Just a few months ago, Singaporean prospect Christian “The Warrior” Lee appeared nearly invincible. Ever since making his professional MMA debut in December 2015, the chiseled 18-year-old had quickly finished every opponent who stood across the cage from him.
Then, last August, everything came crashing down when the energetic featherweight battled ex-title challenger Martin “The Situ-Asian” Nguyen at ONE: HEROES OF THE WORLD. Although Lee seemed to momentarily have the upper hand in the bout’s early stages, he was stunned by a powerful left hook and soon put to sleep via guillotine choke in the first round.
Now, nearly eight months removed from that fateful night, Lee reflects on his first loss, and admits his mental state was not where it needed to be.
“I believe fighting is 95 per cent mental and five percent is physical,” he says. “I absolutely believe I had everything it takes to beat Martin (Nguyen) that night, but the thing is I was just off my game. I was off-focus, and it shows.”
Simply put, the young Lee was becoming burnt out, both physically and mentally. In a mere nine months, Lee was fighting for the sixth time after being in constant fight camps for a year. It was a lot to go through for any professional athlete, much less someone constantly going up against the best in Asian MMA.
“I did not even realize it at the time, but looking back, I see how that affected me on the night of that fight [with Martin],” said Lee.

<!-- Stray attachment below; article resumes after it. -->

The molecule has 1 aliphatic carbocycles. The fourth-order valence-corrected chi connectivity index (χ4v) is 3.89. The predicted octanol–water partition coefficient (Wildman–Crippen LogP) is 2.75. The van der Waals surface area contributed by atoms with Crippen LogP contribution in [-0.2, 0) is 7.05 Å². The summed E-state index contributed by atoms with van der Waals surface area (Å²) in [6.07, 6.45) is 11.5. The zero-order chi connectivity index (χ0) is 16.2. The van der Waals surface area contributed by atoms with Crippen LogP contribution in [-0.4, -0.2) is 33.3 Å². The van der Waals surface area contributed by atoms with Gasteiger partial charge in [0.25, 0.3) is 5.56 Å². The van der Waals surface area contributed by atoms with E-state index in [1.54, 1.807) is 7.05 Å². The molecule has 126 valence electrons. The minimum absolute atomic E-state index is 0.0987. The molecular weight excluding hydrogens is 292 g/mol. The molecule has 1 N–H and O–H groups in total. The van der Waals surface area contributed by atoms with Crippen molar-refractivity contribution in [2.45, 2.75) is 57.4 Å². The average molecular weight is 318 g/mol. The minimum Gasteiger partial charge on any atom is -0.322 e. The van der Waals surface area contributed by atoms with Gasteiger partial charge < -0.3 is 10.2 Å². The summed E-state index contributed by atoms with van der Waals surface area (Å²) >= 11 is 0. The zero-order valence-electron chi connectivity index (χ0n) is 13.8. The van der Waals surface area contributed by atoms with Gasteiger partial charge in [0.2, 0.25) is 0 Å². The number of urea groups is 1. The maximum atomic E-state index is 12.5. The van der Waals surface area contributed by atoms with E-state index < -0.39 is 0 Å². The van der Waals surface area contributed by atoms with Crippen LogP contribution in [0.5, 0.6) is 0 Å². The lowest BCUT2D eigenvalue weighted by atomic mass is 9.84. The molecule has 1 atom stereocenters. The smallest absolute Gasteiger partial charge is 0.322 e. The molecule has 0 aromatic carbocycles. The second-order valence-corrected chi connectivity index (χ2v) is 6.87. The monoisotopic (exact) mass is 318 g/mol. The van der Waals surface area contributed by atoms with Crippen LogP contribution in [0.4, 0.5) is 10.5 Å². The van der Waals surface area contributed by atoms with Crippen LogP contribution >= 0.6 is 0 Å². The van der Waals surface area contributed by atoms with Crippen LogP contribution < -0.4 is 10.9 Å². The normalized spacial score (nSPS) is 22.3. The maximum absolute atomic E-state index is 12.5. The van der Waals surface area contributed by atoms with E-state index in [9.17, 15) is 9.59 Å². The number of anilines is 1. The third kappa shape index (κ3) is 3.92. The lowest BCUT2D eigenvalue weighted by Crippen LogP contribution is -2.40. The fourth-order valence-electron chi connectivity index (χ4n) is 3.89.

Following that fight, “The Warrior” took some time to rest his mind, body, and soul — six months, to be exact. During that time away, he continued to watch fights, lift weights, enjoy the Hawaiian sunshine, and teach a young generation of martial artists the basics at United MMA.
The 18-year-old also traveled to Singapore to learn some new moves at Evolve MMA, and to Thailand to help prepare his sister, ONE Women’s Atomweight World Champion Angela Lee, for her first title defense at ONE: WARRIOR KINGDOM in March.
As Lee gets deeper into fight camp in anticipation of his return battle with China’s Wan Jian Ping at ONE: KINGS OF DESTINY, he acknowledges the mistakes he committed in August, and vows not to break the same way twice.
The young prospect has learnt the value of patience and the pitfalls of being overanxious, and now knows not to be too single-minded in his approach.
“I was so amped up for the fight. It was such a big a moment for me, and I just wanted to take that guy’s head off,” Lee says. “I have so much more to my skills than I showed that night. I was rushing the knockout, and you can never rush the knockout. You can never rush the finish.
“You play your game, and if you play your game correctly, the opportunity for the finish will present itself.”
That, however, is not the only lesson he has learned. Lee is also understanding how to better manage his emotions inside the cage.
“I have been working on controlling my emotions in the heat of the moment,” he says. “I am working on being more professional in the approach of the fight and bringing a controlled aggression, rather than just a blind aggression.”
Still motivated to become the best featherweight on the planet, “The Warrior” is re-energized, and resumes his career on Friday Night, 21 April, in the hopes that the lessons he learnt translate into his future success.